I’m often asked to comment on itineraries. I’ll usually make a recommendation or two – I’ll suggest going a little further here or not quite as far there – but I’m reluctant to completely redo the trip. After all, the hiker presumably put some thought into the legs he or she chose. Who am I to judge?
That’s not to say I’m not tempted. The problem with the itineraries for first time thru-hikers is that they are making decisions strictly based on mileage and elevation. They haven’t walked the terrain. They don’t know what they don’t know.
What if I tore up “plan A” completely? What itinerary would I suggest for an average hiker wanted to successfully finish the hike with a minimum of pain and suffering, spend nights in scenic and interesting places, average around twelve miles a day (except for the last day), and work in some rest days and half days? If these objectives sound about right for you, consider this as a good start for your plan.
I’ll do from Happy Isles to Muir Trail Ranch today, and Muir Trail Ranch to Whitney Portal next week.
Day 1: Happy Isles to Sunrise Creek, ~9 miles. If you are intending to hike Half Dome (see last week’s post for more on that), then you are going to want to stop at Little Yosemite Valley. Otherwise, take advantage of your fresh legs, first day enthusiasm, and good breakfast to walk a little farther. Once you pass the Clouds Rest trail intersection, look for a small rivulet flowing across the trail, right-to-left. Its source is a spring less than 75 yards to the right of the trail, and there are some nice campsites near the spring. Plus, there are a dozen or so fewer bears waiting to visit you in the middle of the night than there will be in Little Yosemite Valley.
Day 2: Sunrise Creek to Upper Cathedral Lake, ~ 9 miles. Is day 2 too early for a spectacular campsite? I don’t think so. Pitch your tent here, or, if weather permits, sleep under the stars. The alpenglow on Cathedral Peak as the sun sets will be amazing. Get on the trail early this day, so that you get to camp early and have plenty of time to explore, or just to sit and take it all in.
Day 3: Upper Cathedral Lake to Tuolumne Meadows, ~6 miles. Are you looking to challenge yourself with as many miles and as much sleeping on the ground as possible? Then this itinerary isn’t for you. On day 3 you get a half rest day, lunch at the Tuolumne Meadows snack bar, dinner at the Tuolumne Meadows Lodge, and a good night’s sleep on a mattress inside one of the lodge’s tent cabins. Oh, and you get a good breakfast in the morning. (You will need to make reservations, possibly as much as a year out, to stay at the Lodge, and while you can walk-up and be served lunch at the snack bar and breakfast at the Lodge, you need to make reservations to have dinner there.)
Day 4: Tuolumne Meadows to Tarn below Donohue Pass, ~ 8 miles. Tonight is your first taste of life above the treeline. The hike up Lyell Canyon is a joy, and this campsite has great views, water – and even a little shelter from the wind. Best of all, you will be over Donohue Pass the next day before second breakfast.
Day 5: Tarn below Donohue Pass to Near Garnet Lake, ~11 miles. It’s tempting to see the amazing photos of Thousand Island Lake and Garnet Lake and plop a mark on a map, intending to camp there. The problem is that legal campsites that are easy to get to are few and far between, especially near the lakes. If you walk past the outlet stream at Garnet Lake, however, you can find some smallish sites with amazing views – to the east of the trail.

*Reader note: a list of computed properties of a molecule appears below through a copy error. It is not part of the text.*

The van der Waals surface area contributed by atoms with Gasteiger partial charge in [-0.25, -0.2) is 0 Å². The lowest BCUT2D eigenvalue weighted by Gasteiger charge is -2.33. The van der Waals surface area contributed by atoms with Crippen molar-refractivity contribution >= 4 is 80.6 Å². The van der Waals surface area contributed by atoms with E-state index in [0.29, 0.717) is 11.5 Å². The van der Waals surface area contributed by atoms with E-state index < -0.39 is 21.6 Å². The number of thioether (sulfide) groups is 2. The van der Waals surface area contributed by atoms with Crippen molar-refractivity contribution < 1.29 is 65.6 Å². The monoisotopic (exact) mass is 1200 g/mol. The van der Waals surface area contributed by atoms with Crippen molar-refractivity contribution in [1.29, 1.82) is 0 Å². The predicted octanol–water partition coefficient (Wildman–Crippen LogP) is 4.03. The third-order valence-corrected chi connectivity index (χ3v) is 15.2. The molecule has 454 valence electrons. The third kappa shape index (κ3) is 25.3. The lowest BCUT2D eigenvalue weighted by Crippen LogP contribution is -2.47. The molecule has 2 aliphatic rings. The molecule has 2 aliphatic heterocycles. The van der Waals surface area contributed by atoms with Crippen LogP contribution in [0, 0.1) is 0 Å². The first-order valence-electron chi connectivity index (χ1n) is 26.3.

Day 6: Near Garnet Lake to Red’s Meadow, ~ 11 miles. After two nights in the woods, why not a break? Most of this eleven mile stretch is downhill, and it will culminate at Red’s Meadow. My recommendation is that you spend two nights here (or in the town of Mammoth Lakes), recharging, picking up your resupply box, and making gear changes based on your experience so far.
Day 7: Rest Day. Stay off you feet, stay hydrated, eat well, and limit the celebration to a beer or two.
Day 8: Red’s Meadow to Lake Virginia, ~16 miles. Yep…this is the longest day yet, but you are well rested and well fed, so why not? You will be climbing almost the entire day, but I’ve never found the climb to be all that tough. Lake Virginia is doable, even if you get a bit of a late start because you indulged in breakfast at the Mulehouse Cafe. (They don’t start serving until 7 a.m.) Lake Virginia has lots of nice campsites, and is gorgeous in the morning.
Day 9: Lake Virginia to Mono Creek Bridge, ~14 miles. By camping at Lake Virginia, you will be up and over Silver Pass fairly early – probably before lunch. Then you will descend through some nice terrain to Mono Creek. I’ve heard that the camping rules around the bridge have changed, so be prepared to react accordingly. Stopping near the bridge will put you in a great position to tackle the 52 switchbacks up bear ridge first thing in the morning.
Day 10: Mono Creek Bridge to Marie Lake, ~11 miles. Bear Ridge is, well, a bear, but your legs are fresh and you have some terrific scenery to look forward to. Tonight you will camp at what I consider to be the prettiest campsite on the John Muir Trail – Marie Lake. As you did on day 2, get on the trail early so that you can enjoy the late afternoon and evening at the lake. The next day is an easy one, so go ahead and push it!
Day 11: Marie Lake to Muir Trail Ranch, ~8 miles. Even if you sleep in a bit, you should be to MTR by noonish. Since you have made reservations for two nights here, you will be able to take full advantage of the place during your half rest day (the day you arrive). Congratulations; you have made it half way.
Day 12: Rest Day. Stay off your feet, eat well, take at least two baths in the opulent hot springs available to MTR guests only, and enjoy the books and great company in the library.
Good hiking, Ray